Reliability of printed devices within the field of textile electronics is a significant roadblock to their widespread market adoption. This problem is further exacerbated by the lack of test methods for evaluating the failure modes of printed devices such as interconnects under mechanical strain. A simple but effective thermo-electro-mechanical method for identifying cracks within printed conductive pathways on textiles and on planar films laminated on textiles is presented. This method utilizes resistive joule heating to isolate conductive areas where cracks can form in-situ. It requires only a DC power source, thermal imaging device, tensile testing setup, and printed conductive samples. It has been shown that along a printed interconnect, cracks can form along print directions that endure high localized strain such as at curved junctions or at connection points for many sinusoidal based interconnect geometries. Compared to post visual inspection utilizing optical microscopy1, SEM microscopy1, or atomic force microscopy2 which can be time-consuming and expensive, our method is simple and cost-effective as a first pass for identifying the localized area wherein a crack has formed in-situ. In this talk we will show results for printed devices on films and conductive pathways 'embedded’ into a textile by direct-write printing.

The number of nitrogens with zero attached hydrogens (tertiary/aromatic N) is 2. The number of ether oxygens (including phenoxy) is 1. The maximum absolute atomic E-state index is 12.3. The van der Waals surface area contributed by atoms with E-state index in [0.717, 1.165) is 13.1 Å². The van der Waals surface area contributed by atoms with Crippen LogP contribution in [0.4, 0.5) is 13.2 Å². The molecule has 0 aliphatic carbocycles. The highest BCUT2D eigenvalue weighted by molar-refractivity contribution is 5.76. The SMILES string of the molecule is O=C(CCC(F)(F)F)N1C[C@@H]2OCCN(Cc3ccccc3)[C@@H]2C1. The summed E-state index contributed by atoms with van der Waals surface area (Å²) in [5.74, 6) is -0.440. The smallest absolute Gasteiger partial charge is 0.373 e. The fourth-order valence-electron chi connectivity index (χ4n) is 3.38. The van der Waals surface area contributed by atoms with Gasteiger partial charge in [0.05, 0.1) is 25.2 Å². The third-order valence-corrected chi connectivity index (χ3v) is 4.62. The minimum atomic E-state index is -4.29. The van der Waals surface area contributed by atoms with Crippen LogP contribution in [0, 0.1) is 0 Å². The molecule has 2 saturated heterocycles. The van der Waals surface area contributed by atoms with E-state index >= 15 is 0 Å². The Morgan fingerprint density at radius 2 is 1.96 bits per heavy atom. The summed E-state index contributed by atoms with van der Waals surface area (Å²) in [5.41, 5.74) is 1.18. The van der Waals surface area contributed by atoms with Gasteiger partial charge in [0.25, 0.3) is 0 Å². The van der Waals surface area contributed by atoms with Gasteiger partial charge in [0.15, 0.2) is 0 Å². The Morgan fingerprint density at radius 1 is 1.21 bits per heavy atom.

1. Gastaldi, D. (2017), In Situ Testing of Flexible Electronics. Optik & Photonik, 12: 34-36. doi:10.1002/opph.201700007
2. Cramer, T. et al. Direct imaging of Defect Formation in Strained Organic Flexible Electronics by Scanning Kelvin Probe Microscopy. Sci. Rep. 6, 38203; doi: 10.1038/srep38203 (2016).
3:45 PM - PM02.05.07
Tensile and Fatigue Ductility Testing of Free Standing Cu Films and of Cu Films on Polyimide Substrates
Ulrich Memmert1,Roland Herold1
Atotech Deutschland GmbH1Show Abstract
Mechanical properties like the ductility of Cu structures are often discussed in the context of reliability considerations. Often experimental data for free standing films of around 50 µm thickness are used. The influence of the layer thickness or of the interactions with the substrate or the surrounding materials is often not known.